the Board, Spalding Holdings Corp. Director, Delta Air Lines, Inc.,
Evenﬂo Co. and the LPGA. Member, The Business Council.
WILLIAM G. BOWEN Director since 1988 Age 67
President, The Andrew W. Mellon Foundation, a not-for-proﬁt corporation
engaged in philanthropy, 1988 to present. Former President, Princeton
University. Director, Merck, Inc. Member, Board of Overseers,
TIAA-CREF. Chairman, JSTOR.
KENNETH I. CHENAULT Director since 1997 Age 49
Chief Executive Officer, American Express Company, January 2001 to
present. President and Chief Operating Ofﬁcer, February 1997 to January
2001. Vice Chairman, January 1995 to February 1997. Director,
American Express Bank, Ltd., International Business Machines
Corporation, the National Collegiate Athletic Association and the Arthur
Ashe Institute for Urban Health. Trustee, Mount Sinai NYU Health.
Member, Council on Foreign Relations, The Business Round Table and
The Business Council.
BEVERLY SILLS GREENOUGH Director since 1990 Age 71
Chairman, Lincoln Center for the Performing Arts, 1994 to present.
Managing Director, Metropolitan Opera, 1991 to present. Former General
Director and President, New York City Opera. Director, Human Genome
Sciences, Inc. and Lincoln Center Theater. Member, Board of Trustees,
Hospital for Special Surgery and Chairman, National Society for
F. ROSS JOHNSON Director since 1986 Age 69
Chairman and Chief Executive Officer, RJM Group, a management
advisory and investment ﬁrm, 1989 to present. Director, Power
Corporation of Canada, Archer Daniels Midland Company and Gendis,
Inc. Former Chairman, Economic Club of New York. Retired Chairman,
VERNON E. JORDAN, JR. Director since 1977 Age 65
Senior Managing Director, Lazard Inc., an investment banking ﬁrm,
January 2000 to present. Of counsel, Akin, Gump, Strauss, Hauer &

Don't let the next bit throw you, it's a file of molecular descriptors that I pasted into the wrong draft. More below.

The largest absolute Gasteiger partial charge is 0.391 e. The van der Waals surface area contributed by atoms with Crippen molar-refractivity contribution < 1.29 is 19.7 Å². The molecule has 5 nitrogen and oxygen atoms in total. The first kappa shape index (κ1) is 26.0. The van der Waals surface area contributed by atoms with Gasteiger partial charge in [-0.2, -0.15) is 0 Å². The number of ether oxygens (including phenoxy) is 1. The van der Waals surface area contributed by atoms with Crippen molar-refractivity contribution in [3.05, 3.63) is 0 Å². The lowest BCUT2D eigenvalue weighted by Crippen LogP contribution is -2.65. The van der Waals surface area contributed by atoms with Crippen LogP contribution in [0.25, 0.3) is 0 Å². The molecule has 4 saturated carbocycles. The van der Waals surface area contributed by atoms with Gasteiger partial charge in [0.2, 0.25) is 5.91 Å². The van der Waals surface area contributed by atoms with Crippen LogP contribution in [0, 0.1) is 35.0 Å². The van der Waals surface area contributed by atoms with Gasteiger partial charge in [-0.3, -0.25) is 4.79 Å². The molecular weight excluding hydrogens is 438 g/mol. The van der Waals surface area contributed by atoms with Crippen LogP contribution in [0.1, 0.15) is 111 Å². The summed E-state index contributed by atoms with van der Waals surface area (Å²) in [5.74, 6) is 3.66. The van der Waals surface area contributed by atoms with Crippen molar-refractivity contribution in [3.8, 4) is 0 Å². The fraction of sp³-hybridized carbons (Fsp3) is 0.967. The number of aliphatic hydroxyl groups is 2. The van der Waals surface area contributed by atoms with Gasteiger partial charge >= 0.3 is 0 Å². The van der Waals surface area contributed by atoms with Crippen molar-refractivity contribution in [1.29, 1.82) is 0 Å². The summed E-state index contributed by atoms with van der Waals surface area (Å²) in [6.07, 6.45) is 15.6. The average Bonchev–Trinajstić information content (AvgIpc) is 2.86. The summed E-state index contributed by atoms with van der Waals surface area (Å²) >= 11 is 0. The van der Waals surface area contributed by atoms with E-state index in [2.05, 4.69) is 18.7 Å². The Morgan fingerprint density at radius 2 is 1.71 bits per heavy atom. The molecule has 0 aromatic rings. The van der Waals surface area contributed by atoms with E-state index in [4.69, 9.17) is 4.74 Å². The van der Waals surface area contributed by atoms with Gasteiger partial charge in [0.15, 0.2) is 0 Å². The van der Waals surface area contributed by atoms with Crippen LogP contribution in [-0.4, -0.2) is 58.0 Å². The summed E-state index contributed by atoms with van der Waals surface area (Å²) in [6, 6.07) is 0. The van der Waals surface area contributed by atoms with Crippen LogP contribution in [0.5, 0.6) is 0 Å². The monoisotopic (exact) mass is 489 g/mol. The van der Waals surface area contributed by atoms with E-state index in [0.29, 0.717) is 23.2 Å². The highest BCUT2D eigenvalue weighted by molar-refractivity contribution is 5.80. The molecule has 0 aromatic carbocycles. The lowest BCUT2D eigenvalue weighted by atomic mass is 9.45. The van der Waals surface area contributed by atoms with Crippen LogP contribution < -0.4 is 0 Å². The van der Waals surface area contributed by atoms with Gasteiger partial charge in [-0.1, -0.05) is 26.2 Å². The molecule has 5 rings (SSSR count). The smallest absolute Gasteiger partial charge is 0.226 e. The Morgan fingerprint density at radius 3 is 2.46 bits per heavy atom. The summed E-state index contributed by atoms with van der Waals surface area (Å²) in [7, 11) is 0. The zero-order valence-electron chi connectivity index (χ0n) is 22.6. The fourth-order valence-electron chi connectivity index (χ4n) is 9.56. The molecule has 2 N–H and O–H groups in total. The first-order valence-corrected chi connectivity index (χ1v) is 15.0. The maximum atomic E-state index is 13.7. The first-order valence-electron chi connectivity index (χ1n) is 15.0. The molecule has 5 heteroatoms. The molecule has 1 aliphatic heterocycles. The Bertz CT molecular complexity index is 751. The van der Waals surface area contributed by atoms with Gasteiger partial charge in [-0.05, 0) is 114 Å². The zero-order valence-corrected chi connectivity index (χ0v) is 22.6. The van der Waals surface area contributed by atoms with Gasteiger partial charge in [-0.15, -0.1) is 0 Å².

Feld, L.L.P., attorneys, Washington, D.C. and Dallas, Texas, January
2000 to present and Senior Partner, 1982 to 1999. Director, Callaway
Golf Company, Inc., Clear Channel Inc., Dow Jones & Company, Inc.,
FirstMark Communications International LLC, J.C. Penney Company
Inc., Revlon Group, Inc., Ryder Systems, Inc., Sara Lee Corporation and
Xerox Corporation. Trustee, Howard University.
JAN LESCHLY Director since 1997 Age 60
Chairman and Chief Executive Officer, Care Capital LLC, a private
equity ﬁrm, May 2000 to present. Chief Executive and Director,
SmithKline Beecham, a company that develops and markets
pharmaceuticals and over-the-counter medicines, 1994 to May 2000.
Director, Viacom, Inc., The Maersk Group and Ventro Corporation.
Chairman, International Tennis Hall of Fame. Member, Advisory Board
of Daimler Chrysler. Member, Emory University Business School Dean’s
Advisory Council and The Business Council.
RICHARD A. MCGINN Director since 1998 Age 54
Former Chairman and Chief Executive Officer, Lucent Technologies, Inc.,
a company that develops and manufactures communications systems and
software, Chairman and Chief Executive Ofﬁcer, 1996 to October 2000.
Executive Vice President of AT&T Corp. and Chief Executive Ofﬁcer of
AT&T Network Systems Group, 1994 to 1996. Director, Oracle
FRANK P. POPOFF Director since 1990 Age 65
Former Chairman and Chief Executive Officer, The Dow Chemical
Company, a company that produces chemicals and chemical products;
Chairman of the Board, 1995 to November 2000; Chief Executive
Ofﬁcer, 1987 to 1995. Director, Qwest Communications International
Inc., United Technologies Corp., Chemical Financial Corporation,
Shintech, Inc. and Michigan Molecular Institute. Director Emeritus,
Indiana University Foundation. Member, American Chemical Society and
The Business Council.
ITEM 2—SELECTION OF AUDITORS
The Board of Directors has appointed Ernst & Young LLP as our
independent auditors for 2001. We are asking shareholders to ratify the
Board’s selection. Ernst & Young LLP and a predecessor ﬁrm have
served as our independent auditors since 1975.
The aggregate fees billed or to be billed by Ernst & Young for
professional services rendered for the audit of the Company’s annual
ﬁnancial statements for the ﬁscal year ended December 31, 2000 and for
the reviews of the ﬁnancial statements included in the Company’s
Quarterly Reports on Form 10-Q for that ﬁscal year were $7.4 million.
Financial Information Systems Design and Implementation Fees
The aggregate fees billed by Ernst & Young for services rendered
during 2000 for information technology services relating to ﬁnancial
information systems design and implementation were $6.1 million. These
fees were billed by Ernst & Young Consulting Group prior to its sale
on May 27, 2000 to Cap Gemini, a separate French public company.
All Other Fees
The aggregate fees billed by Ernst & Young for services rendered
to the Company during 2000, other than the services described above
under “Audit Fees’’ and “Financial Information Systems Design and
Implementation Fees,’’ were $18.9 million. These fees consisted of $9.4